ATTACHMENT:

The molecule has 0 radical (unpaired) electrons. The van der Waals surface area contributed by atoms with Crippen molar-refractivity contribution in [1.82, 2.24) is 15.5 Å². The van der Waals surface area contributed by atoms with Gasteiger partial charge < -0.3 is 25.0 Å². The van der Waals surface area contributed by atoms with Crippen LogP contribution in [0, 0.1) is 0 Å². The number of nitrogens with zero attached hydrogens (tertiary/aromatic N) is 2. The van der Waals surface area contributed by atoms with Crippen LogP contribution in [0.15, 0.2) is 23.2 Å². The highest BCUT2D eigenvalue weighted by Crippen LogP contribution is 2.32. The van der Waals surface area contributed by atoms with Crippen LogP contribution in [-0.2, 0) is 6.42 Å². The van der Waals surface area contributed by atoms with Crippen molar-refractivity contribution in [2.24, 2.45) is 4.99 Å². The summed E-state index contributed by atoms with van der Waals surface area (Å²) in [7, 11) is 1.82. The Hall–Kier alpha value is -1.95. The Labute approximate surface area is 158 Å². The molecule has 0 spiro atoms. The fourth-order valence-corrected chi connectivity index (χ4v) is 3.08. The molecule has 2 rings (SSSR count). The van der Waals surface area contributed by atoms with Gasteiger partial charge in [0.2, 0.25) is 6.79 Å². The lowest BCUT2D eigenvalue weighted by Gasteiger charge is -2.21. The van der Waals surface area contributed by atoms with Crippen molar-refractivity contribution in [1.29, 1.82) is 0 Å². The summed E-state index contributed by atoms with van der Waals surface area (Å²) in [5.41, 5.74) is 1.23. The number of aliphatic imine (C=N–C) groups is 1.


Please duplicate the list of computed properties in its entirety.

The molecule has 0 radical (unpaired) electrons. The van der Waals surface area contributed by atoms with Crippen molar-refractivity contribution in [1.82, 2.24) is 15.5 Å². The van der Waals surface area contributed by atoms with Gasteiger partial charge < -0.3 is 25.0 Å². The van der Waals surface area contributed by atoms with Crippen LogP contribution in [0, 0.1) is 0 Å². The number of nitrogens with zero attached hydrogens (tertiary/aromatic N) is 2. The van der Waals surface area contributed by atoms with Crippen LogP contribution in [0.15, 0.2) is 23.2 Å². The highest BCUT2D eigenvalue weighted by Crippen LogP contribution is 2.32. The van der Waals surface area contributed by atoms with Crippen LogP contribution in [-0.2, 0) is 6.42 Å². The van der Waals surface area contributed by atoms with Crippen molar-refractivity contribution in [2.24, 2.45) is 4.99 Å². The summed E-state index contributed by atoms with van der Waals surface area (Å²) in [7, 11) is 1.82. The Hall–Kier alpha value is -1.95. The Labute approximate surface area is 158 Å². The molecule has 0 spiro atoms. The fourth-order valence-corrected chi connectivity index (χ4v) is 3.08. The molecule has 2 rings (SSSR count). The van der Waals surface area contributed by atoms with Gasteiger partial charge in [0.2, 0.25) is 6.79 Å². The lowest BCUT2D eigenvalue weighted by Gasteiger charge is -2.21. The van der Waals surface area contributed by atoms with Crippen molar-refractivity contribution in [1.29, 1.82) is 0 Å². The summed E-state index contributed by atoms with van der Waals surface area (Å²) in [5.41, 5.74) is 1.23. The number of aliphatic imine (C=N–C) groups is 1.